Good morning, everyone.
A good essay caught my attention this morning. Titled 'The Least Interesting Generation', it goes into how and why men today are significantly less adventurous and risk-taking than their forbears. To make this point, it details the varied biographies and storied lives of characters like McQueen, Hemingway, and Jack London.
While these characters are obviously outliers, to hear it briefly from your grandfather or anyone from the "old world" prior to the predominance of mass communication, you do get a sense that things were freer or, at minimum, more relaxed. By comparison, climbing Mount Everest today seems safer than hearing about your Grandfather spending two weeks backpacking through the woods living solely off the fish he caught and drinking water out of random ponds without filtering it.
To start, the author details the life of Steve McQueen:
Before Steve McQueen’s 18th birthday, he had worked on a farm, joined a circus, sold pens at a traveling carnival, hitchhiked and rode the rails across the country, worked as a lumberjack in Canada, labored on a chain gang in the Deep South (punishment for the crime of vagrancy), served a short (and illegal — he was underage) stint in the Merchant Marine, and joined the Marine Corps for a three-year enlistment.
Different times, right? Nowadays, you can't turn off your cell phone for more than a day without people thinking you're dead in a ditch. Where's the risk? Where's the danger? Where's the excitement there? Today's idea of adventure is best approximated by running up a Roman legion's worth of debt to pay for a lifestyle far beyond your means and then being wracked by the constant anxiety that the bank is going to come and take it all away from you.
Much of the ennui that drives modern men to self-destructive ends has to do with the inaccessibility of real risk and danger. This state of affairs will not last forever. Nature will reassert itself.
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Thanks for reading.
❍ DAVIDSON CO. TAX DOLLARS FUND OUT-OF-STATE ABORTIONS?
Just a quick reminder that next Tuesday, October 4th, Metro City Council is voting on a resolution to grant taxpayer dollars to Planned Parenthood to fund out-of-state abortions.
THE ABORTION LEGISLATION
For the first time in Metro history, tax dollars might directly fund abortion. During the September 6th meeting, council members Porterfield and others introduced a resolution that would grant a half million dollars to pay Planned Parenthood.
Where are the funds coming from?
- $300K is coming from Traffic Signal Maintenance Regular Pay
- $100K is from Mayor’s Office - Regular Pay
- $100K is from Metro Council - Regular Pay
This money can be used for distributing safer sex supply kits, distributing information about abortion and reproductive health care, and services related to abortion navigation for individuals seeking abortion care in states outside of Tennessee.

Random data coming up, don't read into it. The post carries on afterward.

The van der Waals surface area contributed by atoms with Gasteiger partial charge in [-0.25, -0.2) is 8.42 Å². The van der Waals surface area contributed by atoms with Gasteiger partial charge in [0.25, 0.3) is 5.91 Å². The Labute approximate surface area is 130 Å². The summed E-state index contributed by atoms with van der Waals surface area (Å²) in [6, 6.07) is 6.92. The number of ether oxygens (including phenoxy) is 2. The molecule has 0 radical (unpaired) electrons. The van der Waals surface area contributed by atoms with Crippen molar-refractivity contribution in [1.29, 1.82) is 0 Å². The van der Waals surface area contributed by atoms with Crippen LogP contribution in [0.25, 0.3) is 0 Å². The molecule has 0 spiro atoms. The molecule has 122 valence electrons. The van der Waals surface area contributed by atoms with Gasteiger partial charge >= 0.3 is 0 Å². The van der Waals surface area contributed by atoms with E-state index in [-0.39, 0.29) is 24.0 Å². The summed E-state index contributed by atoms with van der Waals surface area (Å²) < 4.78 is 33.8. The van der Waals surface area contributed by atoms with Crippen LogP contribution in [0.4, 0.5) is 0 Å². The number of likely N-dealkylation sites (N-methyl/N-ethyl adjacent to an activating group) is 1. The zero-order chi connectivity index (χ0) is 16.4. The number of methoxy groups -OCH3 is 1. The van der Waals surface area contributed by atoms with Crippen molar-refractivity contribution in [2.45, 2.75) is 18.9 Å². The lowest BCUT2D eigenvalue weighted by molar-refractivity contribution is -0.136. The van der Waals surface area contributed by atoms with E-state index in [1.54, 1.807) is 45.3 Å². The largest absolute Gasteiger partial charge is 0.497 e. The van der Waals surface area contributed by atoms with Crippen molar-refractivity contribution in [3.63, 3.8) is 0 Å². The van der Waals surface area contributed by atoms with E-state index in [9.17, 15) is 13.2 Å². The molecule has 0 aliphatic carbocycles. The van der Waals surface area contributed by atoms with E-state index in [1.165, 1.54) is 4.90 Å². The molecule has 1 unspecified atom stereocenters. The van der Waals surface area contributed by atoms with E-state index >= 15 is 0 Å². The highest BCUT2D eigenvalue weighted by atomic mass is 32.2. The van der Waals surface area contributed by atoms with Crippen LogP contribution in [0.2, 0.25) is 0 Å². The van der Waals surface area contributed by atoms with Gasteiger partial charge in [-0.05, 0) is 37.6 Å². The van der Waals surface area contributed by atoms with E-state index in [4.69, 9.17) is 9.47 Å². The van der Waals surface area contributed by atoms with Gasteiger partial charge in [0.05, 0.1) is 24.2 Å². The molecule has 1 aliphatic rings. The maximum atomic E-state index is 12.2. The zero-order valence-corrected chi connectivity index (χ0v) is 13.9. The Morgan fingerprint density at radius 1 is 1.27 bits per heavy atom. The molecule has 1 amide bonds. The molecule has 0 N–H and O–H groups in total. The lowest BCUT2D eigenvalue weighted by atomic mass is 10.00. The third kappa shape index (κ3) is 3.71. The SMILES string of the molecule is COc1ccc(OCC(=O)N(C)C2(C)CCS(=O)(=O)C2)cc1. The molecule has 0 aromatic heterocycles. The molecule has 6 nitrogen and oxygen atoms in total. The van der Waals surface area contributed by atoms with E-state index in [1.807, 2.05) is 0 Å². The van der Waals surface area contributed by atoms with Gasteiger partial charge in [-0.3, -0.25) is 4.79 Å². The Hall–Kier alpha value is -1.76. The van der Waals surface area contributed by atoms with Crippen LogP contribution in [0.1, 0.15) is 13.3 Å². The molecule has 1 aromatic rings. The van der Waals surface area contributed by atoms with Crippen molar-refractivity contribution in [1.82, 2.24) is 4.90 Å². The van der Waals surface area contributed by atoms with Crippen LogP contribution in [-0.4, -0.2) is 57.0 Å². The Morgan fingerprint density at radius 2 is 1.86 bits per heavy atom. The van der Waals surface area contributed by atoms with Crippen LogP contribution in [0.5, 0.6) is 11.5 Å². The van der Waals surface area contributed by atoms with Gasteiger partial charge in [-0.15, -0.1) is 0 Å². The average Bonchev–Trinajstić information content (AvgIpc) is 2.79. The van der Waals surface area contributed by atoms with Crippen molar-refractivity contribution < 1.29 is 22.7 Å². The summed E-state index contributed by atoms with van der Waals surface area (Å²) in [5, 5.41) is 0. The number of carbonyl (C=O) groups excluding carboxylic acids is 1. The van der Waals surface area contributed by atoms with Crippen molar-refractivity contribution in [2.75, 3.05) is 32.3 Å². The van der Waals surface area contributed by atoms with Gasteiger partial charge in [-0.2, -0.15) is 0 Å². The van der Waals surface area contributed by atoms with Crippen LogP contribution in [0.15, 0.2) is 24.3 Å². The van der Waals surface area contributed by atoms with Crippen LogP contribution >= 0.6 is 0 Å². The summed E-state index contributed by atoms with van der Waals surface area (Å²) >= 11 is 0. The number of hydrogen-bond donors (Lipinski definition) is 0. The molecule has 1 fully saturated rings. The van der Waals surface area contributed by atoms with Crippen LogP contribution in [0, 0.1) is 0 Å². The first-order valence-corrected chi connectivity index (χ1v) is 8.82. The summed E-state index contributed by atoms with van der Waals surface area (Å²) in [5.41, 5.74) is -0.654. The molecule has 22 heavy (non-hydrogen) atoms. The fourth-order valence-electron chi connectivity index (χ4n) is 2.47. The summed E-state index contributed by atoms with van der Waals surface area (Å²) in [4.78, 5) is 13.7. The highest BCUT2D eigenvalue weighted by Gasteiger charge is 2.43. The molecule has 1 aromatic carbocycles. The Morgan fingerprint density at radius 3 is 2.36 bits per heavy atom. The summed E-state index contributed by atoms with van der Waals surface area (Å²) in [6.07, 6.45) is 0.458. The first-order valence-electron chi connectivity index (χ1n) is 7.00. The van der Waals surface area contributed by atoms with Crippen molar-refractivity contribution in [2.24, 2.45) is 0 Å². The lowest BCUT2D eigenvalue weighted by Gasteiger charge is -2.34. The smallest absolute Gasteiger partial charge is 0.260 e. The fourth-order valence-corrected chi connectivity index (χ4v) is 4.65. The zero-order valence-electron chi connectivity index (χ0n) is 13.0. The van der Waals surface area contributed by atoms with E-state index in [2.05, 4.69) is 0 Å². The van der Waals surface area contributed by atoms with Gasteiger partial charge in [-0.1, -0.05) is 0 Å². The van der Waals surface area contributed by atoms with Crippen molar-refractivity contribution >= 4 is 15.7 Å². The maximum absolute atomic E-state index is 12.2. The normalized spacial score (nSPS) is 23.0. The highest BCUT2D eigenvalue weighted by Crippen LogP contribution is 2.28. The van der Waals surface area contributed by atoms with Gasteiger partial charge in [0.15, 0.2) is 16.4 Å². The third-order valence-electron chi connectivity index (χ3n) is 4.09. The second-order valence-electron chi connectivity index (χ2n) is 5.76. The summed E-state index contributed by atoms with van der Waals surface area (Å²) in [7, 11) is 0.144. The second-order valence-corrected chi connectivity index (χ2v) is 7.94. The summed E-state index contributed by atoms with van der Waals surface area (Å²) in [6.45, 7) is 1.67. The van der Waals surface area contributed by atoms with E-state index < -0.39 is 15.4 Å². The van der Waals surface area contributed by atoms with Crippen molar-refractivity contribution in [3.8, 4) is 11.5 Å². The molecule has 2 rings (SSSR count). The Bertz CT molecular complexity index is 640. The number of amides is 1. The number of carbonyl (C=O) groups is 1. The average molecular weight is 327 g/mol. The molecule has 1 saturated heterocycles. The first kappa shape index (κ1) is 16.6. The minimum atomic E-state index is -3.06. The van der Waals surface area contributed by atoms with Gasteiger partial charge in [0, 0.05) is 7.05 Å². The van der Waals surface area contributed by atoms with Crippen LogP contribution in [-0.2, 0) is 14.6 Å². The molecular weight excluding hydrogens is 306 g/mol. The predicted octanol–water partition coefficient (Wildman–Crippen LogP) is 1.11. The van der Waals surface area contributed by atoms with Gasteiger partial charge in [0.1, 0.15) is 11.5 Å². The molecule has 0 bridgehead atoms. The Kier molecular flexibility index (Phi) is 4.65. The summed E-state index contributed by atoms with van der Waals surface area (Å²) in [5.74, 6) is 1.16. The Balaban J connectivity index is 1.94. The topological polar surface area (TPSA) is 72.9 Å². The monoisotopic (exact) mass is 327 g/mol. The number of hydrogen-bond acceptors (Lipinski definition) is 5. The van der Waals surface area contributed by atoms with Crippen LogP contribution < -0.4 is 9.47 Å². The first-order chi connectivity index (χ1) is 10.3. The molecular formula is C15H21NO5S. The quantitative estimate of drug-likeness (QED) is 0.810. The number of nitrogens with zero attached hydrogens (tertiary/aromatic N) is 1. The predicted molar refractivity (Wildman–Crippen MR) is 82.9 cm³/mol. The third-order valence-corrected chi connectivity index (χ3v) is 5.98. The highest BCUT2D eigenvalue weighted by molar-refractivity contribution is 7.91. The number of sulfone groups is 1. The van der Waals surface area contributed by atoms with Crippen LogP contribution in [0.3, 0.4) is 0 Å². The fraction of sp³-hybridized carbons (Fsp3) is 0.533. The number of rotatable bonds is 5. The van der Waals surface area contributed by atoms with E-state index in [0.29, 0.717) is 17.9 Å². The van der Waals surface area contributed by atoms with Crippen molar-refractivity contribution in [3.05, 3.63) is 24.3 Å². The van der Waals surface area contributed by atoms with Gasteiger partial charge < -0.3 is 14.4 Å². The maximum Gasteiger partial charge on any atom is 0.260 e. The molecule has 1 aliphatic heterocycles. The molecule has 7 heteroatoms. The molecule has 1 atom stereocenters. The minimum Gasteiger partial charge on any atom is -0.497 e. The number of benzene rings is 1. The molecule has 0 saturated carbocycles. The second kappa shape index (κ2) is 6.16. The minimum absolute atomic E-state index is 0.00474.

WSMV reported that $150K is earmarked for out-of-state abortion accommodations. The legislation itself does not point out any specific allotment of money for out-of-state abortions. Instead, it creates a “Family Planning Services” account available as a grant to Planned Parenthood of Tennessee and North Mississippi with no actual parameters on how much of the funds are used towards the previously mentioned services.
THE POLITICS OF IT
During the introduction of the legislation, Council Member O’Connell took the floor and explained that discussions concerning the source of the funds are still in the works. Going into next week's meeting, O’Connell’s statements seem more like lip service given that the proposed legislation on the docket for October 4th reflects no changes. The fund sourcing and the use of the funds remain exactly the same with no filed amendments.
WILL STATE LEGISLATORS TAKE ACTION?
Earlier this year, Rep. Tom Leatherwood (R-Arlington) sponsored a bill prohibiting local governments from sending funds to any “elective abortion provider” that performed more than 50 abortions in the previous year. The bill was reported by the Tennessean as “a direct response to a $25,000 Shelby County Commission grant for a playground at a Memphis health clinic.”
“We're talking about taxpayer dollars here and taking money from people who do not support abortion, and spending their tax dollars on something they disagree with," Leatherwood said during an early March subcommittee meeting on the bill as reported by the Tennessean.
The bill passed on first reading in the House but did not become law. Given the fact that Leatherwood and others proposed the legislation to protect the First Amendment freedoms of tax-paying Tennesseans, it wouldn’t be surprising if a similar bill appeared during this year’s General Assembly in response to Nashville Metro City Council’s resolution.
Planned Parenthood listed Leatherwood’s legislation on their “Forced Birth Agenda” list.
YOU STILL HAVE TIME TO CONTACT METRO COUNCIL
The proposed resolution will be voted on during the October 4th meeting at 6:30 p.m. in the Metropolitan Courthouse. This is a resolution, not an ordinance. If passed next meeting, it will go into effect.
- Despite slight uptick, gas prices in Tennessee are 7.42% lower than last month (Center Square) According to data from AAA, the average price per gallon was $3.193 per gallon, up slightly from the day before, which was $3.186. That's still 7.42% cheaper than the average price in the Volunteer State was a month earlier at $3.449 per gallon.
- Walgreens ignored warnings about overprescribing opioids, Tennessee suit shows (Lookout) When every pharmacy in Southwest Tennessee refused to fill prescriptions from a McMinnville doctor under probe by federal authorities for peddling opioids to street dealers and addicts, Walgreens barred its pharmacists from rejecting them, records contained in a lawsuit reveal.